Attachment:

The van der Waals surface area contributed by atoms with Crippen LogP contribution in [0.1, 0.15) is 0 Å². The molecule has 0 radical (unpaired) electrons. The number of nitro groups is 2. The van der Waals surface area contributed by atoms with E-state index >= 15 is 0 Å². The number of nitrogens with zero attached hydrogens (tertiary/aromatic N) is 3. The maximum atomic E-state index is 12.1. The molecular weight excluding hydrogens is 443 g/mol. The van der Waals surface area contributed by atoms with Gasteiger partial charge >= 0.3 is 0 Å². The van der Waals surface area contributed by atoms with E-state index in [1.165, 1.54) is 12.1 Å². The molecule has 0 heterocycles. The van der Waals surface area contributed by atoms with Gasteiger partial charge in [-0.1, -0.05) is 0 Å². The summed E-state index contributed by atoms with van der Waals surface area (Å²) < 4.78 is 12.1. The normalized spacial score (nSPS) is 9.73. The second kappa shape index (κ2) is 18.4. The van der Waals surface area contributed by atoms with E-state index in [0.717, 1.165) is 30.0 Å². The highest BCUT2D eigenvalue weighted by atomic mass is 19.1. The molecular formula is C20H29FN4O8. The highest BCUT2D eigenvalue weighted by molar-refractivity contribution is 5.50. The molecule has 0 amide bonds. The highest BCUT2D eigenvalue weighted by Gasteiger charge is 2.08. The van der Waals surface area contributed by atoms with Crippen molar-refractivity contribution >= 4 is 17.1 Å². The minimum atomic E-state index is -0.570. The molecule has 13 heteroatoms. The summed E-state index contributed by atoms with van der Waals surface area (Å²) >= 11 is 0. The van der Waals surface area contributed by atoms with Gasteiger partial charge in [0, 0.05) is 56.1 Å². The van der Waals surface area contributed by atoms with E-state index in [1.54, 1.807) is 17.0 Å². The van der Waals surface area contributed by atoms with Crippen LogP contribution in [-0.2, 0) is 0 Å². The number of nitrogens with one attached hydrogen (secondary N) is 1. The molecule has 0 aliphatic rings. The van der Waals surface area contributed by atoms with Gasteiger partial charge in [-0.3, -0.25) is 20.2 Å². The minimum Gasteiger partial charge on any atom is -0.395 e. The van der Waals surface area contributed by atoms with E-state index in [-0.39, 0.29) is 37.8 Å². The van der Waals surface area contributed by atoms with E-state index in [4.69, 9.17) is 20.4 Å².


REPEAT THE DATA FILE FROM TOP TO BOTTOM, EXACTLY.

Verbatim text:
The van der Waals surface area contributed by atoms with Crippen LogP contribution in [0.1, 0.15) is 0 Å². The molecule has 0 radical (unpaired) electrons. The number of nitro groups is 2. The van der Waals surface area contributed by atoms with E-state index >= 15 is 0 Å². The number of nitrogens with zero attached hydrogens (tertiary/aromatic N) is 3. The maximum atomic E-state index is 12.1. The molecular weight excluding hydrogens is 443 g/mol. The van der Waals surface area contributed by atoms with Gasteiger partial charge >= 0.3 is 0 Å². The van der Waals surface area contributed by atoms with E-state index in [1.165, 1.54) is 12.1 Å². The molecule has 0 heterocycles. The van der Waals surface area contributed by atoms with Gasteiger partial charge in [-0.1, -0.05) is 0 Å². The summed E-state index contributed by atoms with van der Waals surface area (Å²) < 4.78 is 12.1. The normalized spacial score (nSPS) is 9.73. The second kappa shape index (κ2) is 18.4. The van der Waals surface area contributed by atoms with E-state index in [0.717, 1.165) is 30.0 Å². The highest BCUT2D eigenvalue weighted by atomic mass is 19.1. The molecular formula is C20H29FN4O8. The highest BCUT2D eigenvalue weighted by molar-refractivity contribution is 5.50. The molecule has 0 amide bonds. The highest BCUT2D eigenvalue weighted by Gasteiger charge is 2.08. The van der Waals surface area contributed by atoms with Crippen molar-refractivity contribution >= 4 is 17.1 Å². The minimum atomic E-state index is -0.570. The molecule has 13 heteroatoms. The summed E-state index contributed by atoms with van der Waals surface area (Å²) >= 11 is 0. The van der Waals surface area contributed by atoms with Gasteiger partial charge in [0, 0.05) is 56.1 Å². The van der Waals surface area contributed by atoms with E-state index in [1.54, 1.807) is 17.0 Å². The van der Waals surface area contributed by atoms with Crippen LogP contribution in [-0.2, 0) is 0 Å². The number of nitrogens with one attached hydrogen (secondary N) is 1. The molecule has 0 aliphatic rings. The van der Waals surface area contributed by atoms with Gasteiger partial charge in [-0.3, -0.25) is 20.2 Å². The minimum Gasteiger partial charge on any atom is -0.395 e. The van der Waals surface area contributed by atoms with E-state index in [-0.39, 0.29) is 37.8 Å². The van der Waals surface area contributed by atoms with E-state index in [4.69, 9.17) is 20.4 Å².